Historical Note: This was written at the time of PHP4. This is what we call "legacy code" now.
I have left this answer for historical purposes - but some of the methods are now deprecated, DES encryption method is not a recommended practice, etc.
I have not updated this code for two reasons: 1) I no longer work with encryption methods by hand in PHP, and 2) this code still serves the purpose it was intended for: to demonstrate the minimum, simplistic concept of how encryption can work in PHP.
If you find a similarly simplistic, "PHP encryption for dummies" kind of source that can get people started in 10-20 lines of code or less, let me know in comments.
Beyond that, please enjoy this Classic Episode of early-era PHP4 minimalistic encryption answer.
Ideally you have - or can get - access to the mcrypt PHP library, as its certainly popular and very useful a variety of tasks. Here's a run down of the different kinds of encryption and some example code: Encryption Techniques in PHP
//Listing 3: Encrypting Data Using the mcrypt_ecb Function
echo("<h3> Symmetric Encryption </h3>");
$key_value = "KEYVALUE";
$plain_text = "PLAINTEXT";
$encrypted_text = mcrypt_ecb(MCRYPT_DES, $key_value, $plain_text, MCRYPT_ENCRYPT);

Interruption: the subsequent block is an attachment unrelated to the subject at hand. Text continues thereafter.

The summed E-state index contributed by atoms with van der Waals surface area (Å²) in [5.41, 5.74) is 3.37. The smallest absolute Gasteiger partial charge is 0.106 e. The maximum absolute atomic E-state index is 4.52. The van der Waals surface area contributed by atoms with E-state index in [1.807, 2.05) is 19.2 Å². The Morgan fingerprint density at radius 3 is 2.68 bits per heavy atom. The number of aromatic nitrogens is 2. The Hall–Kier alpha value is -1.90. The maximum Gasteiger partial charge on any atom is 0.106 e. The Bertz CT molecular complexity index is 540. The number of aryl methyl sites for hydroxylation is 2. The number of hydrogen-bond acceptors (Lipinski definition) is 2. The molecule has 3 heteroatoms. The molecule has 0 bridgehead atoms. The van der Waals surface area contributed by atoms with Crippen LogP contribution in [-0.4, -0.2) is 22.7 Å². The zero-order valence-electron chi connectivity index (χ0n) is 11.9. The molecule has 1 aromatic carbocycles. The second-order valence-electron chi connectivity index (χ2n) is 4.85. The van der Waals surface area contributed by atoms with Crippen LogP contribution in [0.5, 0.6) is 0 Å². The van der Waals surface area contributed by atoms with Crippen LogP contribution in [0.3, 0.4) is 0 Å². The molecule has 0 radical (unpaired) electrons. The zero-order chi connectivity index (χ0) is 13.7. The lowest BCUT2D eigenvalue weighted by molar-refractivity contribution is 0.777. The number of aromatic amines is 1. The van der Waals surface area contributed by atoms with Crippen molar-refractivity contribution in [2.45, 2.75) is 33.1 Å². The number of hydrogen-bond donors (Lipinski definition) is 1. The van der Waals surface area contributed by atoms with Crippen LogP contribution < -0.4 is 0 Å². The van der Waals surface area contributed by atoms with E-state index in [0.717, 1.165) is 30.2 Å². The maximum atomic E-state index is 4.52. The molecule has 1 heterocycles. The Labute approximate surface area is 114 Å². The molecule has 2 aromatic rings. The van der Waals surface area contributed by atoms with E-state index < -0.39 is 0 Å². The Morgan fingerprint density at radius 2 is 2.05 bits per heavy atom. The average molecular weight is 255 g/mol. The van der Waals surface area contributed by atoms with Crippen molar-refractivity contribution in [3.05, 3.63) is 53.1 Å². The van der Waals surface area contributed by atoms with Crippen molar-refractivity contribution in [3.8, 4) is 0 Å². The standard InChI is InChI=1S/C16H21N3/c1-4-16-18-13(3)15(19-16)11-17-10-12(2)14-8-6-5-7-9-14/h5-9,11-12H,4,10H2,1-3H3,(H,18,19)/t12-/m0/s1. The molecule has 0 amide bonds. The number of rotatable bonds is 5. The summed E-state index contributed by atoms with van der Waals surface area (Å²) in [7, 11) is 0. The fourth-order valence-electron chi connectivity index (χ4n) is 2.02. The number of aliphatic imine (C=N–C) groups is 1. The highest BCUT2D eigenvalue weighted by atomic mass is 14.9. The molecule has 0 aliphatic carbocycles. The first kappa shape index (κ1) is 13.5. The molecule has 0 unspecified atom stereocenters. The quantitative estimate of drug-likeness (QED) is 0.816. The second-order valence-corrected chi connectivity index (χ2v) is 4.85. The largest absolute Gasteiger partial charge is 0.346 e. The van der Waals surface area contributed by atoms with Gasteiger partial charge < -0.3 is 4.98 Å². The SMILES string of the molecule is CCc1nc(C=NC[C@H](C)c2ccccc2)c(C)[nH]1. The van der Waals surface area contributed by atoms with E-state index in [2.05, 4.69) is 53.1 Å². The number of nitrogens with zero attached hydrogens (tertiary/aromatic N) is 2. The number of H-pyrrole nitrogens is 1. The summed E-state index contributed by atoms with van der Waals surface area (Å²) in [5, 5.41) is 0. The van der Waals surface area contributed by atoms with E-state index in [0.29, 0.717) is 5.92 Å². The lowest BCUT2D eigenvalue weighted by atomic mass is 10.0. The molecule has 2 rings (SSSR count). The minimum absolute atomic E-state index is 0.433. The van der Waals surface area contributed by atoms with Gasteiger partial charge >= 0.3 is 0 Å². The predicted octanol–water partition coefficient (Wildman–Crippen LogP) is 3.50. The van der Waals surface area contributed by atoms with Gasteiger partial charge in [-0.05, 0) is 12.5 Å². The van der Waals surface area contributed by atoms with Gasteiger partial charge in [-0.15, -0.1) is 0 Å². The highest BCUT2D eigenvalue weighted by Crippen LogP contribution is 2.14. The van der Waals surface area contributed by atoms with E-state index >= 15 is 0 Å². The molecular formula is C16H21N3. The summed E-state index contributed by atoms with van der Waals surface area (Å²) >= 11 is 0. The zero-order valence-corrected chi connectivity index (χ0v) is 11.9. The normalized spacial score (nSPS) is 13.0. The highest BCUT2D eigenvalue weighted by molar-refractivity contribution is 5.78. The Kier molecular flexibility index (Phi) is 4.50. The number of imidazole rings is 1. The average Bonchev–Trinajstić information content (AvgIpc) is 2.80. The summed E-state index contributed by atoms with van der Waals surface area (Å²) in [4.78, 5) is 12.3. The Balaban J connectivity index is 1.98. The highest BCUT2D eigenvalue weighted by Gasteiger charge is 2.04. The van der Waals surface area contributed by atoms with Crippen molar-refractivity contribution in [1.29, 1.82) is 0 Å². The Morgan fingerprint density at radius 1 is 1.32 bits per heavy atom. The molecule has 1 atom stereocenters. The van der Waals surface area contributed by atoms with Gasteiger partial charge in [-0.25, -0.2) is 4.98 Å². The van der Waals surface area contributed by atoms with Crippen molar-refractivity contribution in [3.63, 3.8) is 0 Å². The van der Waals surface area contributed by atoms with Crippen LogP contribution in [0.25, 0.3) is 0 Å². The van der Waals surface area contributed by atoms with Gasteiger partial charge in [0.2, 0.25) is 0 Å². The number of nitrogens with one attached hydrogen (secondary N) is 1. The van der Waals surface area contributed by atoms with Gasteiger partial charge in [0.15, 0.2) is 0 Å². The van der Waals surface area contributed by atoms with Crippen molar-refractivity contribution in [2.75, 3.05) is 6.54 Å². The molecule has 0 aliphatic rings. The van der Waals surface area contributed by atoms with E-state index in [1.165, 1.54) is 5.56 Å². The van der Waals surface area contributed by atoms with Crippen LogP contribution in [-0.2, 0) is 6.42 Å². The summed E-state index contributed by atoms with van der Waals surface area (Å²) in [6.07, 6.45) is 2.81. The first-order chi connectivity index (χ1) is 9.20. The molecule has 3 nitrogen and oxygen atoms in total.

echo ("<p><b> Text after encryption : </b>");
echo ( $encrypted_text );
$decrypted_text = mcrypt_ecb(MCRYPT_DES, $key_value, $encrypted_text, MCRYPT_DECRYPT);
echo ("<p><b> Text after decryption : </b>");
echo ( $decrypted_text );
A few warnings:
1) Never use reversible, or "symmetric" encryption when a one-way hash will do.
2) If the data is truly sensitive, like credit card or social security numbers, stop; you need more than any simple chunk of code will provide, but rather you need a crypto library designed for this purpose and a significant amount of time to research the methods necessary. Further, the software crypto is probably <10% of security of sensitive data. It's like rewiring a nuclear power station - accept that the task is dangerous and difficult and beyond your knowledge if that's the case. The financial penalties can be immense, so better to use a service and ship responsibility to them.
3) Any sort of easily implementable encryption, as listed here, can reasonably protect mildly important information that you want to keep from prying eyes or limit exposure in the case of accidental/intentional leak. But seeing as how the key is stored in plain text on the web server, if they can get the data they can get the decryption key.
Be that as it may, have fun :)